Home > News > Inspector grants permission for mixed use development, including 492 dwellings, at Market Square, Basildon

Inspector David Rose has recently allowed an appeal and granted permission for the demolition and redevelopment of existing buildings in Basildon town centre, to provide 492 homes and flexible commercial floorspace with associated parking, servicing and communal amenity areas, in three blocks of up to 17 Storeys.

The dwellings are to be provided on a Build to Rent basis and it is hoped that the scheme will play a vital role in the wider regeneration of Basildon town centre.

The appeal was opposed by the local planning authority (Basildon Borough Council) on grounds relating to its effect ton the character and appearance of the town centre and the living conditions for future occupants.

The inspector dismissed both grounds.

Echoing the finding of the Inspector who heard the recent West Ealing decision (APP/A5270/W/21/3268157), in considering the tall buildings proposed he asked whether the site was “worthy of the gesture” and concluded as follows:

“I acknowledge that the proposal would result in considerable change which requires special consideration. In this regard, I have found that the proposal would not have a material adverse effect on the townscape function of Brooke House. In addition, the scheme would have a clear role in urban design by providing new landmarks related to patterns of movement and emphasising the importance of the western edge of the town centre. Finally, the design is founded in an understanding of the place which has been incorporated, by interpretation and innovation, into a proposal which would relate well to its context. Overall, I find the criticism levelled at the scheme as ‘any place design’ to be unfounded”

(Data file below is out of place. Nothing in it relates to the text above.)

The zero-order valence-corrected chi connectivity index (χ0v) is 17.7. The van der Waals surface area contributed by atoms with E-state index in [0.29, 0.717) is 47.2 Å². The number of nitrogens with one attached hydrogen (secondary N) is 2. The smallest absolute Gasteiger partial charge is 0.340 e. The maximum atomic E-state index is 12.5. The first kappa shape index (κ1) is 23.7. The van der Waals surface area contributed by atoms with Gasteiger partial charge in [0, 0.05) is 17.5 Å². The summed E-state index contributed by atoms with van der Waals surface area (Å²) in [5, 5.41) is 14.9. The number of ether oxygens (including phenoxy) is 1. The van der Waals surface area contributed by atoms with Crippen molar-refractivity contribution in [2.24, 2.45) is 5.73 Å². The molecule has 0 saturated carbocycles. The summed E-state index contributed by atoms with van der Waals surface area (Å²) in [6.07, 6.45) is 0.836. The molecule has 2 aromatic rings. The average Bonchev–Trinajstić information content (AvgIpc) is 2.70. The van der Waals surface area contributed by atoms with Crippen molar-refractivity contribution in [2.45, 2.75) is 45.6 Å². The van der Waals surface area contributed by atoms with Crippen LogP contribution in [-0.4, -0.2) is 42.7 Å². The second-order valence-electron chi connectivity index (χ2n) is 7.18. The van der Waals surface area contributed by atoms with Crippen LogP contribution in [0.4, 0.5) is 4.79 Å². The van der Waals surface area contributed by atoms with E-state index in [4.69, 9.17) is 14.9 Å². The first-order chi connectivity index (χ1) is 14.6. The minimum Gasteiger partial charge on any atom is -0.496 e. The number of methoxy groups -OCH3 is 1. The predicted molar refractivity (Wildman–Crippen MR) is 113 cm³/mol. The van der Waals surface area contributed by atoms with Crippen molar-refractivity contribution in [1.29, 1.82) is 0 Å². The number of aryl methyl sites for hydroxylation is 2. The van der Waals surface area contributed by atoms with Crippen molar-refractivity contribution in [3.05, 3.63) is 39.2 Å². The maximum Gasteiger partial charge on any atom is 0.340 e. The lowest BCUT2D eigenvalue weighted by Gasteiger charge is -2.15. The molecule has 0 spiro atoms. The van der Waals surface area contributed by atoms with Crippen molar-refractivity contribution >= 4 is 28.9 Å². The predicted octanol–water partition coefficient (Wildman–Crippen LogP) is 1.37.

The inspector found that:

“The deficiency in the quantum of outdoor amenity space, or access to it, would be outweighed by the range of spaces offered, their overall utility, the general principles embodied in their design, and the reservation of details by condition.

Moreover, the proposed development would also offer a modest amount of internal communal amenity space, principally at podium level. Whilst its form and related functions would be dependent on the operator’s business model, utilisation of the space in one way or another, as part of the ‘unique offer’ of the development, would be likely to result in some further contribution to residents’ overall amenity”.

The Inspector also found that Basildon Town Council could demonstrate a housing land supply of, at best, 2.5 years.

Scott Lyness QC and Ben Fullbrook appeared for the successful appellant, Orwell (Basildon) Ltd, instructed by Roy Pinnock and Melanie Blanchard of Dentons.

The appeal decision can be found here.

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